Tenri Cultural Institute, in addition to its language school, concerts, and various other cultural events, hosts an art gallery that is always home to a variety of incredible exhibitions ranging from demonstrations of traditional Japanese techniques to innovative displays of multinational modern art. I’ve spotlighted several past showings, including the multinational Ink Imagists exhibition and Chika MacDonald’s Mugen exhibit.
Here I’ll be sharing thoughts on the currently showing “12 Years” exhibit.
Nobuko Tsuruta has been doing SAORI, a Japanese art that embraces irregularities and uniqueness of freestyle hand weaving, for the exhibition’s titular “12 Years.” There’s wonderful variety showcased in her art. From stark, striking black and whites to gloriously colorful compositions in forms ranging from traditional tapestries and clothing to more inventive and abstract pieces using a wide array of fibers and other materials.
Beyond the surface intricacies and beauty, an underlying contemplative aspect to Nobuko’s textiles that adds emotional impact to her pieces. In her candid and genuine profile, she shares fascinating insight into weaving as meditation and accepting all aspects of herself, including “negative thoughts” and her “own vanity, ego, competitiveness and pessimism,” into the creative process and her art.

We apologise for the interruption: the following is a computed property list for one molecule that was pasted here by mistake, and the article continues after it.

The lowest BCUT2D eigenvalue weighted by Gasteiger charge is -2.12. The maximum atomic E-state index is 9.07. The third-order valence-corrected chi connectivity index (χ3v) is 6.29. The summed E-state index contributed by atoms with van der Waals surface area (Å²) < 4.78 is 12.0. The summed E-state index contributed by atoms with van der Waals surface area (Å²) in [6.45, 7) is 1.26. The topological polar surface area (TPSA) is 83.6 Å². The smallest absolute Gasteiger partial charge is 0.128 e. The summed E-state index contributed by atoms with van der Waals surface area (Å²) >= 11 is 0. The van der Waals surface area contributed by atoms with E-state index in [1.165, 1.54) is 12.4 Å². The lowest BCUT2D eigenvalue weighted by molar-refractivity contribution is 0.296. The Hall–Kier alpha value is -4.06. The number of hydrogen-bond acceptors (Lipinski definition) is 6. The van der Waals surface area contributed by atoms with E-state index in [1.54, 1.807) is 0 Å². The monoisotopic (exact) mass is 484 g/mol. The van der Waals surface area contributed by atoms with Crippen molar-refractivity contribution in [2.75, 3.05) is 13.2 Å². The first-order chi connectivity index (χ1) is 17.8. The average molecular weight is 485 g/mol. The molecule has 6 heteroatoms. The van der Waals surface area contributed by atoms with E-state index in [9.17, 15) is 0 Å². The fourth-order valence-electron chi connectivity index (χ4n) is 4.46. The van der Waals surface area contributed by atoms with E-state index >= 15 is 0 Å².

The centerpiece of 12 Years is a breathtaking floor to ceiling tapestry entitled “Requiem.” It’s absolutely gorgeous, with shimmering gold interwoven with splashes of vibrant colors. There’s something powerful and evocative beneath the surface, and a placard nearby explains the deep meaning behind it.
Requiem was created while a fellow member of Tsuruta’s Saroi studio was hospitalized and subsequently passed away due to terminal cancer. It’s “intended to connect the Heaven and Earth, a bridge connecting the spirit of the people who died to we, the living.”
Nobuko’s dedicated Requiem to lost loved ones, including Tenri Gallery’s curator Kazuko Takizawa, who also passed from cancer a month ago. Kazuko’s love of art and infectious enthusiasm were apparent every time I saw her, and Requiem is a wonderful tribute to someone greatly missed.
Rounding out the exhibit are striking photographs of people wearing Nobuko’s creations. They provide a nice compliment to the pieces on display, and the entire exhibition makes great use of the gallery space to really highlight and heighten the visual impact of Nobuko’s work.
12 Years runs until Wednesday, March 29, and is another excellent exhibit at Tenri well worth going to see in person.